5. End of Life – A. Discomfort with the End of Life Issues – Estate planning, Finance, Where to die etc

Other issues of concern for this topic were:

  • B. Technology prolong the life cycle leading to a “living denial”
  • C. Power of Attorney for Family Member – elder abuse [physical, financial, emotional, and psychological] and Maintaining Family nest egg.

“The group felt that the most important matter to address in this section was helping the elderly and the community minimize some of its discomfort with death and dying. This is why it is important to plan and organize ahead of time, the group felt, with wills, estate planning, executors for one’s will etc; as well as ethical issues of technology overreach and “DNR” instructions at the end of life. How do we have those tough conversations?

“How do we begin talking about death? How do we better learn to manage grief in our society, in preparation for the inevitable, death?”

The Peace and Social Justice Chairperson, Joanne Wohlmuth, said, “The Social Justice teachings of the Roman Catholic Church remind us that an important component of the gospel of Jesus Christ is the “Option for the Poor and Vulnerable” and that we as community are required to give respect, dignity and assistance to “the poor and lowly within society”.

“Pope Pius XI reiterated that justice and charity “were the principle laws of social life” which must “govern economic undertakings.”

“In his book, “Action and Contemplation,” the great Christian Mystic and social justice advocate Thomas Merton said, ‘It is not enough for us to ignore such things [ incompetence, injustice, economic and social confusion] on the ground that we are helpless, and can do nothing constructive about the situation. It is a duty of charity and of justice for every Christian to take an active concern in trying to improve man’s condition in the world.’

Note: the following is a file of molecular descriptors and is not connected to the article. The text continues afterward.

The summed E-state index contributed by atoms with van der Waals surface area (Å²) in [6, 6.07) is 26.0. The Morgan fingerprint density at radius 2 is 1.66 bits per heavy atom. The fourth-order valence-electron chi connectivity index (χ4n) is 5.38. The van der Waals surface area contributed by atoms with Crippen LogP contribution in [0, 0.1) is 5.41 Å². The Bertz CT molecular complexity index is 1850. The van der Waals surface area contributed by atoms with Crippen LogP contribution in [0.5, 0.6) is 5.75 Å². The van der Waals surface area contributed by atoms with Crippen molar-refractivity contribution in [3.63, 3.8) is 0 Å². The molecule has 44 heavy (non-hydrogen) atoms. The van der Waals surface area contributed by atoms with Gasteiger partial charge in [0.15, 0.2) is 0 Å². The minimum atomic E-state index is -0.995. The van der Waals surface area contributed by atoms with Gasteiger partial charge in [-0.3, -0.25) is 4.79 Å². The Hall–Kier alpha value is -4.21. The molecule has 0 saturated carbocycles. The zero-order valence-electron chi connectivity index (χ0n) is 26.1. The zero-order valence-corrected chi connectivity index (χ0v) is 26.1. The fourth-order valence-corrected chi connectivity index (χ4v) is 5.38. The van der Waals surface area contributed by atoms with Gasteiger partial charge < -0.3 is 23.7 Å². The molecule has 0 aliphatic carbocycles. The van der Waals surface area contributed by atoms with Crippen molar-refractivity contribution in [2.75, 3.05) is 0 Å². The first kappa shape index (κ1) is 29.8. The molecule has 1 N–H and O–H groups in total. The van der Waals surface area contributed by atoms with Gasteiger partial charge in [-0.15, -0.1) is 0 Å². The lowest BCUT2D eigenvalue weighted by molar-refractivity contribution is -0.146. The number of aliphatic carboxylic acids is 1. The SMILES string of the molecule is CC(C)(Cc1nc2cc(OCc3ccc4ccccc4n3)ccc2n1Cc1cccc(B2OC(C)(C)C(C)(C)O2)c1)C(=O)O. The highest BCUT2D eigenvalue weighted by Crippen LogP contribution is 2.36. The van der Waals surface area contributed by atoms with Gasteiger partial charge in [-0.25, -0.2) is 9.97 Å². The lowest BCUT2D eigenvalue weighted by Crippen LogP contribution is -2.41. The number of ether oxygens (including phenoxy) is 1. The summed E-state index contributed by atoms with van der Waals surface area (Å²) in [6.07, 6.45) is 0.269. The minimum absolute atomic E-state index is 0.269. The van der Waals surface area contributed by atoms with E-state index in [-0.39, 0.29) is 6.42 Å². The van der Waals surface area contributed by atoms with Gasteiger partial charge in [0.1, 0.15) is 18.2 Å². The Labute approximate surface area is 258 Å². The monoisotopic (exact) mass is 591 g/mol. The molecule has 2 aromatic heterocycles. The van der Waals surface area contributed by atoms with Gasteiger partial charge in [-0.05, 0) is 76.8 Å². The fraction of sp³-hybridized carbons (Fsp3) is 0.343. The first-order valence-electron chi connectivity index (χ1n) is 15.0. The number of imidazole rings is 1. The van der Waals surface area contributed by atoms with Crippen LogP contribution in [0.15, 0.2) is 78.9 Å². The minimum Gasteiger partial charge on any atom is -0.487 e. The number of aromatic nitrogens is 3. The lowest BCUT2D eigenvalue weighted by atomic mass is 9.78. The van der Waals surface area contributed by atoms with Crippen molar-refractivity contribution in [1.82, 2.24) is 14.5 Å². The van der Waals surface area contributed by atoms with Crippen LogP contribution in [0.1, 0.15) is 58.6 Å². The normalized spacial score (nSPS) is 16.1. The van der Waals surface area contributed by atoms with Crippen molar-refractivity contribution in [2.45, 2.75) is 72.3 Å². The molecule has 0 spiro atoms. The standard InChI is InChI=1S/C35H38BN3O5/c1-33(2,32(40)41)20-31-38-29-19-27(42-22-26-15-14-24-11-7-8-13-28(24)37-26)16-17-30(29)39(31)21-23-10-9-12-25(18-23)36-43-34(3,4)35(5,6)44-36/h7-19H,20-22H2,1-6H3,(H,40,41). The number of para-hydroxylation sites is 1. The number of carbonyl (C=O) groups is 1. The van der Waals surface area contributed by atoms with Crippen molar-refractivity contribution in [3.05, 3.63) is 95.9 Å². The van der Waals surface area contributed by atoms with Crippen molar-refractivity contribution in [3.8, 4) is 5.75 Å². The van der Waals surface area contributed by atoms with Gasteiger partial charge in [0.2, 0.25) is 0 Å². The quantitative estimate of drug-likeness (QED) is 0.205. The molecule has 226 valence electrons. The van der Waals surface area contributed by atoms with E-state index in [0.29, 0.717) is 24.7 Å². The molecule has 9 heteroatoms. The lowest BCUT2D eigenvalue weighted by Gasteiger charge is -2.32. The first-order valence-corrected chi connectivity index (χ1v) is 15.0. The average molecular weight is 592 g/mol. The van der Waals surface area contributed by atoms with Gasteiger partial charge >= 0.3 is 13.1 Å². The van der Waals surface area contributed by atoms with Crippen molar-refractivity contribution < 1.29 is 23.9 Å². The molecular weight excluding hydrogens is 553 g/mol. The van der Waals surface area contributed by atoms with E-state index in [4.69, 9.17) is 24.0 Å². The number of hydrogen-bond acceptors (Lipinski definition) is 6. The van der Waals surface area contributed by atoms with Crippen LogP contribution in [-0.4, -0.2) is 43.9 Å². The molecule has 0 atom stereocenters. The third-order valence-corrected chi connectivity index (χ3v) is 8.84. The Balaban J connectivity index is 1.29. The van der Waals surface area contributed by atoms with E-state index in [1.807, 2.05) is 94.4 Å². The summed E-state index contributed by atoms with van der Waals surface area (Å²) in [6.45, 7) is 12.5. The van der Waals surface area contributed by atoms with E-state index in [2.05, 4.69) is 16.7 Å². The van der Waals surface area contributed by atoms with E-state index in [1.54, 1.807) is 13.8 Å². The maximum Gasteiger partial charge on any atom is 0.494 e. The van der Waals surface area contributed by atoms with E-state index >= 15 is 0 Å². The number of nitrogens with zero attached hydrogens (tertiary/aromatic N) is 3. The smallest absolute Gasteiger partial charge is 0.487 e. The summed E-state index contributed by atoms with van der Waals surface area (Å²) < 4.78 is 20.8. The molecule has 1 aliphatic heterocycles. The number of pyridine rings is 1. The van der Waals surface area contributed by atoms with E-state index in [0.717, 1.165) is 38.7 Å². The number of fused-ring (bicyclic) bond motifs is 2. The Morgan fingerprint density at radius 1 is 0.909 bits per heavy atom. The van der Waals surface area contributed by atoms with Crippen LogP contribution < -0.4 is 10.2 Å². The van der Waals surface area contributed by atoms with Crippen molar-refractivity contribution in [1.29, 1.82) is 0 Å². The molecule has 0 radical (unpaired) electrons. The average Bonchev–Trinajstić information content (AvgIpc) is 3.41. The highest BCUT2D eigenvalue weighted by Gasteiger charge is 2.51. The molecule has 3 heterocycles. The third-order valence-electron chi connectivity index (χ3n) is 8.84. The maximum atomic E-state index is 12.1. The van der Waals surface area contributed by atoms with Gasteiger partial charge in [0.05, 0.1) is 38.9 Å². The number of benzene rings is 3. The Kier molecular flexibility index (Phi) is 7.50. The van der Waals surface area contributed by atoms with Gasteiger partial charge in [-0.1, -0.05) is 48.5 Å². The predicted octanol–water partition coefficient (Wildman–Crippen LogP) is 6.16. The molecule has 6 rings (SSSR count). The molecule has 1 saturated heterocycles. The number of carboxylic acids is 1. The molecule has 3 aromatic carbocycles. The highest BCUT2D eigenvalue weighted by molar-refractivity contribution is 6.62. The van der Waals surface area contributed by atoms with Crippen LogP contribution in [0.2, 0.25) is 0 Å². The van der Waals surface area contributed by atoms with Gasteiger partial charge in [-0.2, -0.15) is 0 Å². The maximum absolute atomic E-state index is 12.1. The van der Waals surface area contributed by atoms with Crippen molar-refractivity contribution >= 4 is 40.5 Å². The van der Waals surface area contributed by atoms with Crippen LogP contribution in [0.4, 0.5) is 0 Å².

“The Catholic Social Justice Teachings rich in wisdom and inspiration, as expressed above, call us to stand up for justice [and for peace] in our society. Hence the series on Ageing In Bermuda was yet another of our committee’s attempts to do just that – to answer the call, to look at this looming issue in our community then do something, even when others may remain silent.

“Consequently we have come together as individuals, concerned citizens, social activists and as community organizations and leaders to share our knowledge and concerns of our Ageing Bermuda community and start asking those important questions – what can we/ must we do about this?

“This report represents merely an overview of our many discussions together, highlights our many questions and concerns and points the way forward to possible solutions and action plans. Our Peace and Social Justice committee will continue to review it and determine what can we address next, and or, where from here to continue the work within our environment and sphere of influence?

“We invite you to continue to journey with us, or carry the work forward in your own individual groups, church communities, social organizations, charities or work environments.

“Thanks to all of you for your participation and engagement in our Ageing in Bermuda series. Best wishes in your endeavors in carrying on the work. Let us all continue to walk together, to influence the river-tide, one drop at a time.”